Thursday, 19 May 2011

The Military Covenant

The relationship between the military and the welfare state has always been close. In fact its closer than close - the Welfare state owes it's existence to what we are now beginning to term 'the military covenant'. Historians of social policy will tell you that out of the first world war emerged one of the first real attempts made by the state to provide mass housing fit for the troops returning from the trenches; the 'Homes fit For Heroes' scheme - the snappy giving away the political currency it was hoped the project would bestow on its sponsors. Ultimately 'Homes fit for Heroes' was criticised along with other attempts at post-war social reform for not going far enough and It was not until the destruction reaped by a second global conflict, world war two, that Western governments instituted much more ambitious plans, the full-blown welfare-state a conscious and determined effort to build a 'new Jerusalem' a society worthy of the sacrifices made in its name.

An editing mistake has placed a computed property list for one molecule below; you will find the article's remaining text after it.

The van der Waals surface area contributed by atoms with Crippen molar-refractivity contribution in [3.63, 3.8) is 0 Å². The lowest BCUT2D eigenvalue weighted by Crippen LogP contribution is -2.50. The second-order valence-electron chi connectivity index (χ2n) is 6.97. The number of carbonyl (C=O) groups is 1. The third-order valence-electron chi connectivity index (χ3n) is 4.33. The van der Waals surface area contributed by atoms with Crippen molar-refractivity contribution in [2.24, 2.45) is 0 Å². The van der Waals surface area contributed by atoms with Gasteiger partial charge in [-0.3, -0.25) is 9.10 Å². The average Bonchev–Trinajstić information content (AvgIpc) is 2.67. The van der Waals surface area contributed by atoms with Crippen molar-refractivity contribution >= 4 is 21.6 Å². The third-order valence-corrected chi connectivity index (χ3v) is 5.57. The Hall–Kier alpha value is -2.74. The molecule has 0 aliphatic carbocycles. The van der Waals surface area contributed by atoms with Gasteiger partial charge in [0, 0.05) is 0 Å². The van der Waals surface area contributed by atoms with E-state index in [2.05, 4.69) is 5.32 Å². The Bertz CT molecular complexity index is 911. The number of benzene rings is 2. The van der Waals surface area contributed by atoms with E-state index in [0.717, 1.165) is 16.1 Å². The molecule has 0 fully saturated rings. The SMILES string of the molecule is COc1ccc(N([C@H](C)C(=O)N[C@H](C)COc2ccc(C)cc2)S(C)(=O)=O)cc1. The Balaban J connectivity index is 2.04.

Gradually the post-war settlement of 1945 has been eroded, weathered by the harsh winds of time. The idea of the state guaranteeing social rights to its citizens has been overturned to the point where more and more individuals are asked to make a more of a contribution whether this is an 18 year old student being asked to pay £9k a year to cover fees or an 88 year old grandmother being forced to sell her home to pay for the cost of residential care. It is in these terms which the current debates around instituting the military covenant into law are couched; Priority in housing, priority in NHS treatment. Gone is the commitment to universal citizenship and universal social rights, gone is the commitment to honour sacrifice by building a worthy society. No one would deny troops who have made so many sacrifices the best medical treatment, decent housing, or any other social right but we must not forget these are rights which extend to all and to which others can justly make claims to; the firefighter, the nurse, the teacher, the mother. Does a soldier returning from conflict wish to receive the very best whilst watching their parents receive an appalling level of care from an underfunded system? Only by recognising this need to create a fairer and more just society for all as we did in 1945 do we properly honour their sacrifice.

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